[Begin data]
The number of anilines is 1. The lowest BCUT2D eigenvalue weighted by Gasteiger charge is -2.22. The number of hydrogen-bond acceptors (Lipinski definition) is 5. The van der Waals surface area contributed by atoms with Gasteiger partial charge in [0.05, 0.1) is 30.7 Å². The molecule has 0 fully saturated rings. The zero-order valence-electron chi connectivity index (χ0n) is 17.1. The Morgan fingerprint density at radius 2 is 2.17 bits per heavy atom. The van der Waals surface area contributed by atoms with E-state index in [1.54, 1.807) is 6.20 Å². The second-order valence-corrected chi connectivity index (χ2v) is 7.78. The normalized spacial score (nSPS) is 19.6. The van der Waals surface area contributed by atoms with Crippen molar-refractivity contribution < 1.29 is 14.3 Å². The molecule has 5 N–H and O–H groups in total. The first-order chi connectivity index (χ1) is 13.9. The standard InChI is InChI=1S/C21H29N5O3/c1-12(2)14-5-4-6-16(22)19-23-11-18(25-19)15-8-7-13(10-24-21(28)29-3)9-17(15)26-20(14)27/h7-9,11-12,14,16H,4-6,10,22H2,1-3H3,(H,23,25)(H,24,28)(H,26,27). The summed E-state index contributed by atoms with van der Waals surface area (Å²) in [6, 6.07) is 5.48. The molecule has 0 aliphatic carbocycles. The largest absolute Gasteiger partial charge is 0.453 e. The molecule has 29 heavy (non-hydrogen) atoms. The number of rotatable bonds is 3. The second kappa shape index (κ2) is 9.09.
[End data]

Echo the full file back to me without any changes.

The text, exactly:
The number of anilines is 1. The lowest BCUT2D eigenvalue weighted by Gasteiger charge is -2.22. The number of hydrogen-bond acceptors (Lipinski definition) is 5. The van der Waals surface area contributed by atoms with Gasteiger partial charge in [0.05, 0.1) is 30.7 Å². The molecule has 0 fully saturated rings. The zero-order valence-electron chi connectivity index (χ0n) is 17.1. The Morgan fingerprint density at radius 2 is 2.17 bits per heavy atom. The van der Waals surface area contributed by atoms with E-state index in [1.54, 1.807) is 6.20 Å². The second-order valence-corrected chi connectivity index (χ2v) is 7.78. The normalized spacial score (nSPS) is 19.6. The van der Waals surface area contributed by atoms with Crippen molar-refractivity contribution < 1.29 is 14.3 Å². The molecule has 5 N–H and O–H groups in total. The first-order chi connectivity index (χ1) is 13.9. The standard InChI is InChI=1S/C21H29N5O3/c1-12(2)14-5-4-6-16(22)19-23-11-18(25-19)15-8-7-13(10-24-21(28)29-3)9-17(15)26-20(14)27/h7-9,11-12,14,16H,4-6,10,22H2,1-3H3,(H,23,25)(H,24,28)(H,26,27). The summed E-state index contributed by atoms with van der Waals surface area (Å²) in [6, 6.07) is 5.48. The molecule has 0 aliphatic carbocycles. The largest absolute Gasteiger partial charge is 0.453 e. The molecule has 29 heavy (non-hydrogen) atoms. The number of rotatable bonds is 3. The second kappa shape index (κ2) is 9.09.